Turkish President Recep Tayyip Erdogan and his Iranian counterpart Hassan Rohani looked on Tuesday like two hedgehogs trying to mate. Their statements during a press conference, at which no questions were allowed, sounded as if every comma in them had been very carefully programmed.
“We need to undertake this mediation to stop the bloodshed in Iraq and Syria,” declared Erdogan, who refrained from mentioning Turkey’s involvement with the anti-Iran coalition that’s operating against the Houthis in Yemen. “I don’t care if they are Sunnis or Shi’ites being killed, they are all Muslims,” said the Turkish president, who, unlike Iran, is demanding that Syrian President Bashar Assad be removed from power as a condition for his joining the western coalition against the Islamic State group, also known as ISIS.
These are not the only disputes between Turkey and Iran. Two weeks ago, Erdogan declared that Iran’s goal is to seize control of the region and that it must be stopped. As a result, 65 members of the Iranian parliament demanded that their president cancel Erdogan’s visit to Tehran. Moreover, Turkey positioned itself Saudi Arabia in the war against the Houthis in Yemen. The Saudis see Turkey as an ally in the Sunni axis it seeks to establish against Iran. The high price that Turkey is paying Iran for natural gas is also angering Erdogan, who promised to buy more gas if Iran would agree to lower it.
But along with these differences, Iran and Turkey have many common interests. Trade between the two countries is worth some $14 billion and, at least according to their statements, they intend to triple its scope. The two countries see eye to eye on the risk posed by the establishment of an independent Kurdish state, and Turkey is also the major supplier of consumer goods to Iraq, which is under Iran’s patronage.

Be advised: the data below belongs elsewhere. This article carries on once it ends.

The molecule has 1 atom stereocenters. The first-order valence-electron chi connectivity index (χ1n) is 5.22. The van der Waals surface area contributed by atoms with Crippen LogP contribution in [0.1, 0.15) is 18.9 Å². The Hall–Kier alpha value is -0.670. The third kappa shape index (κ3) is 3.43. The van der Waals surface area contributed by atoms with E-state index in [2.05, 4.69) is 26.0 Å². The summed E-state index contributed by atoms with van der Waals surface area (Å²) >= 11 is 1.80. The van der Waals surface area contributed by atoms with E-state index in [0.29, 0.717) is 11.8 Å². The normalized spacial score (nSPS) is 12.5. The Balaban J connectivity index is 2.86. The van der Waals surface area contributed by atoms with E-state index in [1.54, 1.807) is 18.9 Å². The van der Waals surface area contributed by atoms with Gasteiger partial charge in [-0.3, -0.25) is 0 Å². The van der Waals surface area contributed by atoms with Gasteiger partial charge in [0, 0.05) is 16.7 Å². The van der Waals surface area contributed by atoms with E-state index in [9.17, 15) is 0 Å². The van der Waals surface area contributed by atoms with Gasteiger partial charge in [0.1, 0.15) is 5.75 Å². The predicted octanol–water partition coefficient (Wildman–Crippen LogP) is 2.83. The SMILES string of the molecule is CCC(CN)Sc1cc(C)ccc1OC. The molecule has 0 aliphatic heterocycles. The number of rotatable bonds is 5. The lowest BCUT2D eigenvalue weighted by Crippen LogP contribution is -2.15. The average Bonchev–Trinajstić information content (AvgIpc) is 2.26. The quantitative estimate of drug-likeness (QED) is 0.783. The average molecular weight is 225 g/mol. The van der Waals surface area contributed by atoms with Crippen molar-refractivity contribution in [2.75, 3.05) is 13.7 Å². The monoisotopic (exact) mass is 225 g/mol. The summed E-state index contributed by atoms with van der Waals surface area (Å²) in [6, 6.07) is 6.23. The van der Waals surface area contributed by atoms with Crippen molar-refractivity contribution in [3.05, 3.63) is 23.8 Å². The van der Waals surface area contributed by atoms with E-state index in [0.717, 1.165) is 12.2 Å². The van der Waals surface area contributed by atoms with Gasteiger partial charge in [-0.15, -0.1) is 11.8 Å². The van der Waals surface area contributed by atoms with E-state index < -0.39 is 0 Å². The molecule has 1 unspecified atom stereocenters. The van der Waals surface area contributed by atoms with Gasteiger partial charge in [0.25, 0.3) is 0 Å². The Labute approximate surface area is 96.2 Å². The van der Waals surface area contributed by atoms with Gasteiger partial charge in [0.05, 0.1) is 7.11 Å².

Despite the chronic mutual suspicion, the economic and diplomatic ties with Iran are especially important to Turkey, which realizes the enormous potential opportunities if a nuclear agreement is signed with the world powers that lifts the sanctions imposed on Iran. The legitimacy that Iran would receive would allow Turkey to purchase large quantities of crude oil at a competitive price, integrate into the Iranian auto industry, and win huge construction tenders that are expected to be issued.
At the same time, Turkey is not relinquishing the new ties that have developed with Saudi Arabia. These are liable to bring reconciliation with Egypt, from which Turkey has been cut off since Abdel-Fattah al-Sissi seized power in July 2013. Just before he left for Iran, Erdogan received the Saudi crown prince and interior minister, Mohammend bin Nayef, who asked for an assurance that Turkey would not deviate from the agreements reached between the two countries when Erdogan visited Riyadh last month, particularly with regard to cooperating in the war in Yemen.
Once again, Turkey is trying to dance at all the weddings and reposition itself in the Middle East. So far, its foreign policy has suffered blow after blow: the breaks with Israel and Syria; major losses in Libya; the rift with Egypt; the cold winds from Saudi Arabia; and confrontation with the United States over Turkey’s refusal to join the coalition against ISIS. Turkish commentators hastened to compare Iran, which is liable to play a significant, if not primary role in the regional diplomatic games, to Turkey, which has lost its regional anchors; between Iran, whose president uses Twitter and Facebook, and Turkey, where the government has ordered the online social networks blocked. These are still far-fetched comparisons; Iran still has a long way to go just to get to the limited human rights that exist in Turkey. But in a region where images play a crucial role in the branding of nations, Iran is earning lots of credit points while Turkey is being pushed to the sidelines.